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shirin 02-08-2013 08:13 PM

Doubt from lecture 2(Is learning feasible?)
 
At 31 minutes mark professor has assumed that the input samples come from a probability distribution. My question is why do we make this assumption? Because throughout the lecture we haven't make use of this assumption anywhere.

yaser 02-08-2013 09:17 PM

Re: Doubt from lecture 2(Is learning feasible?)
 
The assumption made it possible to invoke Hoeffding inequality. Without a probability distribution, one cannot talk about the probability of an event (the left-hand-side of the inequality). The specifics of the probability distribution don't matter here, any distribution will do.

shirin 02-09-2013 09:49 PM

Re: Doubt from lecture 2(Is learning feasible?)
 
Can't I start talking about hypothesis analogy without making this assumption?

I mean if i say that a hypothesis is analogous to a bin and then I say that for any hypothesis there is a probability that that it will make a wrong classification in the bin and in the sample with probability \mu & \vu.

And then go ahead with hooeffding's inequality.

In doing so do I really need that assumption?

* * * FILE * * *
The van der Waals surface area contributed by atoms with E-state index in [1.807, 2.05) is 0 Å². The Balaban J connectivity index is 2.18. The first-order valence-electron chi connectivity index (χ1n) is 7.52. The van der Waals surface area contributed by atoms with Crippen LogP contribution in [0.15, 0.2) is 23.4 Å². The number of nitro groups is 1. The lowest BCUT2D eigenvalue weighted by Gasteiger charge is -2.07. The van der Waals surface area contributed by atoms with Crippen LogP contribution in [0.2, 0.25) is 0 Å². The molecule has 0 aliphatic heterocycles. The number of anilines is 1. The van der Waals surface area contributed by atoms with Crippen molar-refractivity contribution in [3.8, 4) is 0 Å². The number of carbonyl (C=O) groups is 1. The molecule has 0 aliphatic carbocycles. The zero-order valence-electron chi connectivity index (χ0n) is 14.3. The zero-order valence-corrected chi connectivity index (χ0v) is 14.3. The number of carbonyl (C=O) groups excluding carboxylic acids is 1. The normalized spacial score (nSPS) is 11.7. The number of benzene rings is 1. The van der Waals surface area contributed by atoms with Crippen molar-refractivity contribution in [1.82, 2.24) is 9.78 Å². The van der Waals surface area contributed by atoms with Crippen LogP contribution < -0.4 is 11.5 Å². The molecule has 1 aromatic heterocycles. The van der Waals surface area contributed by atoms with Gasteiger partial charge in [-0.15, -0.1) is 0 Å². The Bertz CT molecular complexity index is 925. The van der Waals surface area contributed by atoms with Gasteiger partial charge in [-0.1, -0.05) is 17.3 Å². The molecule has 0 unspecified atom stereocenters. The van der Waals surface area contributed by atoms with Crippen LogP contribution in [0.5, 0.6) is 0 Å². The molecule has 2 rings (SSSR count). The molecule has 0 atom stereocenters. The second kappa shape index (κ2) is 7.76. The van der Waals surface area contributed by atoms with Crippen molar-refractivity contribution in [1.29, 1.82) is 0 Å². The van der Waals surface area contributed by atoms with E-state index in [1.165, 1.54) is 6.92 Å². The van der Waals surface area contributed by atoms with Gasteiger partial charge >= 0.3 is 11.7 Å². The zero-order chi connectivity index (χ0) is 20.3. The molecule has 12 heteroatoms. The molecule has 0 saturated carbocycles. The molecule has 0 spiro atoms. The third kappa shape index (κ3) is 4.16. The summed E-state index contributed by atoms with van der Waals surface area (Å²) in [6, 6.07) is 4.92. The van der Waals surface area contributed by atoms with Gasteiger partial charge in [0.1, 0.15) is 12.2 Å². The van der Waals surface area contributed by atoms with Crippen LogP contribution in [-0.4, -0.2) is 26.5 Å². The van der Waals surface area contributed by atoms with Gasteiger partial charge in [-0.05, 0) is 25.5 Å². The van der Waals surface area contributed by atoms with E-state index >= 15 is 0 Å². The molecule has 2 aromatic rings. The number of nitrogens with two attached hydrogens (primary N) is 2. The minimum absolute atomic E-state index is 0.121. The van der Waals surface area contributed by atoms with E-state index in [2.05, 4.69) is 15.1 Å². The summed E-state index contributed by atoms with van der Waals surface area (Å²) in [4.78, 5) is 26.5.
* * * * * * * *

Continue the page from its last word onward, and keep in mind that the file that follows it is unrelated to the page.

yaser 02-09-2013 10:01 PM

Re: Doubt from lecture 2(Is learning feasible?)
 
Quote:

Originally Posted by shirin (Post 9287)
Can't I start talking about hypothesis analogy without making this assumption?

I mean if i say that a hypothesis is analogous to a bin and then I say that for any hypothesis there is a probability that that it will make a wrong classification in the bin and in the sample with probability \mu & \vu.

And then go ahead with hooeffding's inequality.

In doing so do I really need that assumption?

The introduction of a probability is not needed to make the analogy between a hypthesis and a bin, but it is needed to invoke Hoeffding inequality on the bin (and the hypothesis). Think of it this way. If I choose 3000 voters according to a deterministic criterion (say the richest 3000 people in the country) and poll them about who they are going to vote for, this sample will not indicate how the population as a whole will vote. If I introduce a probability distribution (say each voter in the population is as likely to be chosen for the poll as every other voter), then I can apply statistical results like Hoeffding to infer from a random sample of 3000 people how the population as a whole will vote.


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